1. Ellie

      And I would love to chick you Mr Sharman, except it would likley mean you were not having the best of days – which i would never wish on a running buddy :)

      1. Ian Sharman

        The phrase 'frosted' has already come about and being 'ellied' holds no shame either :) Best of luck to you to take the crown for UK/Canada (in that order ;))

    1. Scott S

      Me too! As a man running at the back of the pack, there's only a few people (men, women, and children) behind me, so I only seem to notice people 20 years (or so) older than me passing me by. Mostly I am just impressed that I still can't catch people my parents age!

  17. Tony Mollica

    I am not anywhere near the front of the pack. Where I am we tend to be supportive of each other, rather than hoping to beat one another. I have been passed numerous times by both men and women who have encouraged me to come with them, and I do the same.

    I am an Elementary Health and PE teacher, and I strongly dislike the term because I believe that it goes against what I teach the kids. we are all athletes when we engage in physical activity. It doesn't matter if you are male or female. It doesn't matter if you are young, old or somewhere in the middle. It doesn't matter what your skill level is. What matters is working hard and trying to get better! There is no shame in getting beat by another athlete, as long as you are doing the best you can with what you had to work with on that particular day!

  18. dogrunner

    The bell-curve of athletic performance is pretty wide for both males and females, with a lot of overlap, so it is pretty common for a lot of women to be faster than some men, for some women to be faster than some men, and for a few women (Ellie, Anna, Chrissie W. in triathlon, etc!) to be faster than MOST men. Same is true for men > men, women > women, and men > women. We just don't seem to need a special label for the latter 3 circumstances (we just say faster, slower). I guess that the first comparison gets a special label says something about how people view that outcome, and it looks like the opinions about that are pretty broad ranging ;)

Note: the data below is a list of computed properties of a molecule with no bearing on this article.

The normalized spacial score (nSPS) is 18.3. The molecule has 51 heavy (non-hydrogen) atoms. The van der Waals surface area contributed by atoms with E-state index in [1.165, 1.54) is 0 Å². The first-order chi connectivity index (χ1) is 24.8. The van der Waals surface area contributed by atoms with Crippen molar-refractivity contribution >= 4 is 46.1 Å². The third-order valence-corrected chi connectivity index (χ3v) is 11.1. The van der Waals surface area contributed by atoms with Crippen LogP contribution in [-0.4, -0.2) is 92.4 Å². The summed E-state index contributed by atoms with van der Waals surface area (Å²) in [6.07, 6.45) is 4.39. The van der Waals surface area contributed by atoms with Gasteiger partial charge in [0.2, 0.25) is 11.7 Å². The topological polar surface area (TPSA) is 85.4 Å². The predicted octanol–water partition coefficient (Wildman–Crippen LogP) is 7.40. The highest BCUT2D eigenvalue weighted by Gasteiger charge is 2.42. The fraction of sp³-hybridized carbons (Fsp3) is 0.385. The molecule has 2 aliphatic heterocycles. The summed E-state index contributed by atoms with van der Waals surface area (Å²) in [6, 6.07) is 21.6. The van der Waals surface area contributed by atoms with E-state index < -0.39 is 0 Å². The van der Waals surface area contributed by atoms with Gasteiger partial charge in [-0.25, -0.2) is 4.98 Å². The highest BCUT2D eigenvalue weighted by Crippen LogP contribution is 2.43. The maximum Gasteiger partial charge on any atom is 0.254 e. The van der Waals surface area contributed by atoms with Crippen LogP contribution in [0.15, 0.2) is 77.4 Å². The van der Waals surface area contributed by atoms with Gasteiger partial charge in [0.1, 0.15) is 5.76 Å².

19. Jeremy C

    Ellie – I am glad you wrote this article, as I have been planning to pace off you at Squamish… now I will feel less guilty about it :D

    In seriousness though, your friend hit the nail on the head. “You do realize that I only want to beat you because you are a good runner.” Another point, is that I am always impressed with how well the top female elites pace themselves. My first ultra ever was KKNSTR last year, and I had studied the splits (including yours) of the top 20 finishers in the past 5 years. Your pacing on your CR was spot on. Same goes for many of your other finishes. Heck look at the Vancouver 2012 results… in the top 20 only 3 ran negative splits… one was you with a full 2 minutes!

    I think us dopey men with our go out hard and fall apart pacing strategy have a lot to learn from the likes of the best women.

    1. Ellie

      Would tend to agree jeremy, though if I am being nice I would say that in ultras these days the womens fields are still not quite as deep as the mens (hmm, maybe not for WS in 5 days tho!) so women can afford to run more conservatively in early stages where the men have to run hard from the start otherwise they may never get into contention. We can also blend into the race field more easily so less ego/ pressure to go out hard. See you in Squamish! (oh, and KK splits are more due to me having zero ability to be anything other than a snail up Black Mntn!)

      1. Jeremy C

        Interesting point about the elite women perhaps having a bit more luxury to pace conservatively from the start due to lack of depth, I had not considered that. If we know one thing for CERTAIN about Squamish, its that Jason will go out HARD, lol.